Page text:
• A01CPLANTING; SOWING; FERTILISING
    • A01C7/00Sowing
    • A01C7/08Broadcast seeders; Seeders depositing seeds in rows
    • A01C7/10Devices for adjusting the seed-box Regulation of machines for depositing quantities at intervals
    • A01C7/102Regulating or controlling the seed rate
    • AHUMAN NECESSITIES
    • A01AGRICULTURE; FORESTRY; ANIMAL HUSBANDRY; HUNTING; TRAPPING; FISHING
    • A01CPLANTING; SOWING; FERTILISING
    • A01C15/00Fertiliser distributors
    • A01C15/005Undercarriages, tanks, hoppers, stirrers specially adapted for seeders or fertiliser distributors
    • A01C15/006Hoppers
    • YGENERAL TAGGING OF NEW TECHNOLOGICAL DEVELOPMENTS; GENERAL TAGGING OF CROSS-SECTIONAL TECHNOLOGIES SPANNING OVER SEVERAL SECTIONS OF THE IPC; TECHNICAL SUBJECTS COVERED BY FORMER USPC CROSS-REFERENCE ART COLLECTIONS [XRACs] AND DIGESTS
    • Y02TECHNOLOGIES OR APPLICATIONS FOR MITIGATION OR ADAPTATION AGAINST CLIMATE CHANGE
    • Y02PCLIMATE CHANGE MITIGATION TECHNOLOGIES IN THE PRODUCTION OR PROCESSING OF GOODS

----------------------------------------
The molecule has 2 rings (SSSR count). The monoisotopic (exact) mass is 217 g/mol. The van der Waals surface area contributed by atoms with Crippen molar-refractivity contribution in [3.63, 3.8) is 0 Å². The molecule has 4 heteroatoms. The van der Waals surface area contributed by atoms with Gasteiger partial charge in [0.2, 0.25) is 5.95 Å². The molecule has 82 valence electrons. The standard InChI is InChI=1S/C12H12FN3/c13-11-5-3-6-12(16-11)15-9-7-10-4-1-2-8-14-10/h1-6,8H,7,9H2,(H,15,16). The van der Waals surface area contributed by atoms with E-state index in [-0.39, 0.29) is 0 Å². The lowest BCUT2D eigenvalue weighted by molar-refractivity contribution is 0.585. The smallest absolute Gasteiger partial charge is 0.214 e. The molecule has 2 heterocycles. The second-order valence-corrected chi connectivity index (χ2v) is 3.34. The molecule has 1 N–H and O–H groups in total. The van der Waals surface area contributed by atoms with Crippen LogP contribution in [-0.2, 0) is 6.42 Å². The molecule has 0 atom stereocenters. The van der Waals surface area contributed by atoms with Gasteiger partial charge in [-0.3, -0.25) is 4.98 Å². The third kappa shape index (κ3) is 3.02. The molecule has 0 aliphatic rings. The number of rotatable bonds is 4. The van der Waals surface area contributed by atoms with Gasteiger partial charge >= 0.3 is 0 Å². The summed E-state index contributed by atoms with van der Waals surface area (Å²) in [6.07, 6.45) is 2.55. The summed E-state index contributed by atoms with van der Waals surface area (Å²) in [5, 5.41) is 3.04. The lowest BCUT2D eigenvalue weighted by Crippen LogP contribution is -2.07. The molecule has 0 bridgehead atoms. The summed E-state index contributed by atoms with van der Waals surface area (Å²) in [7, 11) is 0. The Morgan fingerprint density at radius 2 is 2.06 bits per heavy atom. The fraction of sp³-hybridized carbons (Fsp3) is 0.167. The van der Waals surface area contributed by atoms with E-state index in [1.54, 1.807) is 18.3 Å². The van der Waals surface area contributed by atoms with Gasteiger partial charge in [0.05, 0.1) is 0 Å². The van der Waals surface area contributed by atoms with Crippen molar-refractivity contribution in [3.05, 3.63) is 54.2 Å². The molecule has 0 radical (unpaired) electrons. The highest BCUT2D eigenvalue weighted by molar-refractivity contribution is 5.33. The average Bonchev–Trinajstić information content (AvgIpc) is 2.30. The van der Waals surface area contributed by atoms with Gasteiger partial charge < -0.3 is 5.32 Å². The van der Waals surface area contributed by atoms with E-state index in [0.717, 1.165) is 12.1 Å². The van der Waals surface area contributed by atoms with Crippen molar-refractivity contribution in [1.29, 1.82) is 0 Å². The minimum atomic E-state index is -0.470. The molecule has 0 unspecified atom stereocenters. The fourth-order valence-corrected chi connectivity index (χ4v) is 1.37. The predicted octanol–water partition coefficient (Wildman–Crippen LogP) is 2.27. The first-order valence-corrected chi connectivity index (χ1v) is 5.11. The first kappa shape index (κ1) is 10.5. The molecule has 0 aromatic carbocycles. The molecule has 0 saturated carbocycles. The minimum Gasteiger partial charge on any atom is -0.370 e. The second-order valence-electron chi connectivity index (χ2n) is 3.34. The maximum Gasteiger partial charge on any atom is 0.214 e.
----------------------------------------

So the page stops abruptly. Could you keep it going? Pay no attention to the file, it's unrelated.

• Y02P60/00Technologies relating to agriculture, livestock or agroalimentary industries
    • Y02P60/10Agricultural machinery or equipment
    • Y02P60/16Machines for direct seeding, i.e. sod or grassland seeding
    • YGENERAL TAGGING OF NEW TECHNOLOGICAL DEVELOPMENTS; GENERAL TAGGING OF CROSS-SECTIONAL TECHNOLOGIES SPANNING OVER SEVERAL SECTIONS OF THE IPC; TECHNICAL SUBJECTS COVERED BY FORMER USPC CROSS-REFERENCE ART COLLECTIONS [XRACs] AND DIGESTS
    • Y10TECHNICAL SUBJECTS COVERED BY FORMER USPC
    • Y10STECHNICAL SUBJECTS COVERED BY FORMER USPC CROSS-REFERENCE ART COLLECTIONS [XRACs] AND DIGESTS
    • Y10S111/00Planting
    • Y10S111/90Methods of planting seeds and miscellaneous compositions

Abstract